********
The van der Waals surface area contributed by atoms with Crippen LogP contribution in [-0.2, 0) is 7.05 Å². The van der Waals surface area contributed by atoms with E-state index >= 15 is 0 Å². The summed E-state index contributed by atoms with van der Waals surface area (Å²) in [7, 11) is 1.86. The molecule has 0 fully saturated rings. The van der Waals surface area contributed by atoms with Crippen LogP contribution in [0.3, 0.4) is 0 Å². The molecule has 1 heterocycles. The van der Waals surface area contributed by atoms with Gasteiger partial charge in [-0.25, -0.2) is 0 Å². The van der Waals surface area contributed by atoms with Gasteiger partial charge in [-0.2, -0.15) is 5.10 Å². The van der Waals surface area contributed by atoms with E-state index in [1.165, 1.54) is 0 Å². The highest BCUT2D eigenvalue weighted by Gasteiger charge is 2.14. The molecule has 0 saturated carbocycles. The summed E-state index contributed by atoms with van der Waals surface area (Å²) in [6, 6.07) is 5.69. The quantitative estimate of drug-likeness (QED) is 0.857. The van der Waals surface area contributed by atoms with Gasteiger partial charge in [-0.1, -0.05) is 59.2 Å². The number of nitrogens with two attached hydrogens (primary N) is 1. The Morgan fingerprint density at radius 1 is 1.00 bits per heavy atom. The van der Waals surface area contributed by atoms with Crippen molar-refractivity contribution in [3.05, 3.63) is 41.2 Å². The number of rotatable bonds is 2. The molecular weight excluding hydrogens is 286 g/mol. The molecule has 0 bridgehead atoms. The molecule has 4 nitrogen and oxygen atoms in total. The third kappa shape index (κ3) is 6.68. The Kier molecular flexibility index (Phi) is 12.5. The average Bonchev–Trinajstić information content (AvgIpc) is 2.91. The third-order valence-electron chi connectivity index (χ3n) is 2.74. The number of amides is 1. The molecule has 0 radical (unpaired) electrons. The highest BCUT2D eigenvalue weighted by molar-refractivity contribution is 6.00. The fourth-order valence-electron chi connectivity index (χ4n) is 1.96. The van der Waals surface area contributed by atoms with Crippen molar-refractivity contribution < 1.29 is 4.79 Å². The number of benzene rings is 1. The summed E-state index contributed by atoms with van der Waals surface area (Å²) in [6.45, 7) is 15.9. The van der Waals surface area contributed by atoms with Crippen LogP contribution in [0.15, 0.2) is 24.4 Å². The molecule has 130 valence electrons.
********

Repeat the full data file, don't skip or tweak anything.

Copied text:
The van der Waals surface area contributed by atoms with Crippen LogP contribution in [-0.2, 0) is 7.05 Å². The van der Waals surface area contributed by atoms with E-state index >= 15 is 0 Å². The summed E-state index contributed by atoms with van der Waals surface area (Å²) in [7, 11) is 1.86. The molecule has 0 fully saturated rings. The van der Waals surface area contributed by atoms with Crippen LogP contribution in [0.3, 0.4) is 0 Å². The molecule has 1 heterocycles. The van der Waals surface area contributed by atoms with Gasteiger partial charge in [-0.25, -0.2) is 0 Å². The van der Waals surface area contributed by atoms with Gasteiger partial charge in [-0.2, -0.15) is 5.10 Å². The van der Waals surface area contributed by atoms with E-state index in [1.165, 1.54) is 0 Å². The highest BCUT2D eigenvalue weighted by Gasteiger charge is 2.14. The molecule has 0 saturated carbocycles. The summed E-state index contributed by atoms with van der Waals surface area (Å²) in [6, 6.07) is 5.69. The quantitative estimate of drug-likeness (QED) is 0.857. The van der Waals surface area contributed by atoms with Gasteiger partial charge in [-0.1, -0.05) is 59.2 Å². The number of nitrogens with two attached hydrogens (primary N) is 1. The Morgan fingerprint density at radius 1 is 1.00 bits per heavy atom. The van der Waals surface area contributed by atoms with Crippen molar-refractivity contribution in [3.05, 3.63) is 41.2 Å². The number of rotatable bonds is 2. The molecular weight excluding hydrogens is 286 g/mol. The molecule has 0 bridgehead atoms. The molecule has 4 nitrogen and oxygen atoms in total. The third kappa shape index (κ3) is 6.68. The Kier molecular flexibility index (Phi) is 12.5. The average Bonchev–Trinajstić information content (AvgIpc) is 2.91. The third-order valence-electron chi connectivity index (χ3n) is 2.74. The number of amides is 1. The molecule has 0 radical (unpaired) electrons. The highest BCUT2D eigenvalue weighted by molar-refractivity contribution is 6.00. The fourth-order valence-electron chi connectivity index (χ4n) is 1.96. The van der Waals surface area contributed by atoms with Crippen molar-refractivity contribution < 1.29 is 4.79 Å². The number of benzene rings is 1. The summed E-state index contributed by atoms with van der Waals surface area (Å²) in [6.45, 7) is 15.9. The van der Waals surface area contributed by atoms with Crippen LogP contribution in [0.15, 0.2) is 24.4 Å². The molecule has 130 valence electrons.